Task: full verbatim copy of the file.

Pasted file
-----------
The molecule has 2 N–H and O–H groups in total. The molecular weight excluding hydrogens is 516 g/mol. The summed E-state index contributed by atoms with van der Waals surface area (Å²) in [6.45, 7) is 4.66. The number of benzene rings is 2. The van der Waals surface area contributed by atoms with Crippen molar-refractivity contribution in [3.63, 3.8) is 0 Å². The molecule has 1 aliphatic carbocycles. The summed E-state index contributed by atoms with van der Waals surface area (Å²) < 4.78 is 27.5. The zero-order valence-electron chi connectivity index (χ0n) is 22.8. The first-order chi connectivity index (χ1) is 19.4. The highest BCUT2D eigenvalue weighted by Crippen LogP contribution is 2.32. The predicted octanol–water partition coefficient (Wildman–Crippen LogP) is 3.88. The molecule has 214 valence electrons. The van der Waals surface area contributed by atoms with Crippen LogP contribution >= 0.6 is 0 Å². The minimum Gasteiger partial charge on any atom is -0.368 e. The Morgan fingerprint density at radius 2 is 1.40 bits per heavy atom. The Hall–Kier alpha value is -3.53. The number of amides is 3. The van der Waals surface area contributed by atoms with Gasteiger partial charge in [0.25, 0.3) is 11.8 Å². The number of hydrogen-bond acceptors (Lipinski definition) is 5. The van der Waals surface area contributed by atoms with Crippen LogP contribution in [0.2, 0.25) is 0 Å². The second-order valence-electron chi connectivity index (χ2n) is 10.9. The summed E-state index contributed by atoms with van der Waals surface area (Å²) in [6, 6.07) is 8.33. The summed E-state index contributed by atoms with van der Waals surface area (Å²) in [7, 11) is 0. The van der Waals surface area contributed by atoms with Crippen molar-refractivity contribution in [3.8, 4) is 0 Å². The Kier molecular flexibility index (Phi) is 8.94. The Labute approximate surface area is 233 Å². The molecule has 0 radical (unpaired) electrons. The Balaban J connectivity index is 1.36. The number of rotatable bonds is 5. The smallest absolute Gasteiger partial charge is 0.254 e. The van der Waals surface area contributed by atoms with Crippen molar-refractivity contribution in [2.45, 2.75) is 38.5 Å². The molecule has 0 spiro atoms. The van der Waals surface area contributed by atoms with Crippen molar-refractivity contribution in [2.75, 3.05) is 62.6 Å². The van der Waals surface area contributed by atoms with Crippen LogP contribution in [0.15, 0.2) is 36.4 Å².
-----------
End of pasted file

The molecule has 2 N–H and O–H groups in total. The molecular weight excluding hydrogens is 516 g/mol. The summed E-state index contributed by atoms with van der Waals surface area (Å²) in [6.45, 7) is 4.66. The number of benzene rings is 2. The van der Waals surface area contributed by atoms with Crippen molar-refractivity contribution in [3.63, 3.8) is 0 Å². The molecule has 1 aliphatic carbocycles. The summed E-state index contributed by atoms with van der Waals surface area (Å²) < 4.78 is 27.5. The zero-order valence-electron chi connectivity index (χ0n) is 22.8. The first-order chi connectivity index (χ1) is 19.4. The highest BCUT2D eigenvalue weighted by Crippen LogP contribution is 2.32. The predicted octanol–water partition coefficient (Wildman–Crippen LogP) is 3.88. The molecule has 214 valence electrons. The van der Waals surface area contributed by atoms with Crippen LogP contribution >= 0.6 is 0 Å². The minimum Gasteiger partial charge on any atom is -0.368 e. The Morgan fingerprint density at radius 2 is 1.40 bits per heavy atom. The Hall–Kier alpha value is -3.53. The number of amides is 3. The van der Waals surface area contributed by atoms with Gasteiger partial charge in [0.25, 0.3) is 11.8 Å². The number of hydrogen-bond acceptors (Lipinski definition) is 5. The van der Waals surface area contributed by atoms with Crippen LogP contribution in [0.2, 0.25) is 0 Å². The second-order valence-electron chi connectivity index (χ2n) is 10.9. The summed E-state index contributed by atoms with van der Waals surface area (Å²) in [6, 6.07) is 8.33. The summed E-state index contributed by atoms with van der Waals surface area (Å²) in [7, 11) is 0. The van der Waals surface area contributed by atoms with Crippen molar-refractivity contribution in [3.8, 4) is 0 Å². The Kier molecular flexibility index (Phi) is 8.94. The Labute approximate surface area is 233 Å². The molecule has 0 radical (unpaired) electrons. The Balaban J connectivity index is 1.36. The number of rotatable bonds is 5. The smallest absolute Gasteiger partial charge is 0.254 e. The van der Waals surface area contributed by atoms with Crippen molar-refractivity contribution in [2.45, 2.75) is 38.5 Å². The molecule has 0 spiro atoms. The van der Waals surface area contributed by atoms with Crippen molar-refractivity contribution in [2.75, 3.05) is 62.6 Å². The van der Waals surface area contributed by atoms with Crippen LogP contribution in [0.15, 0.2) is 36.4 Å².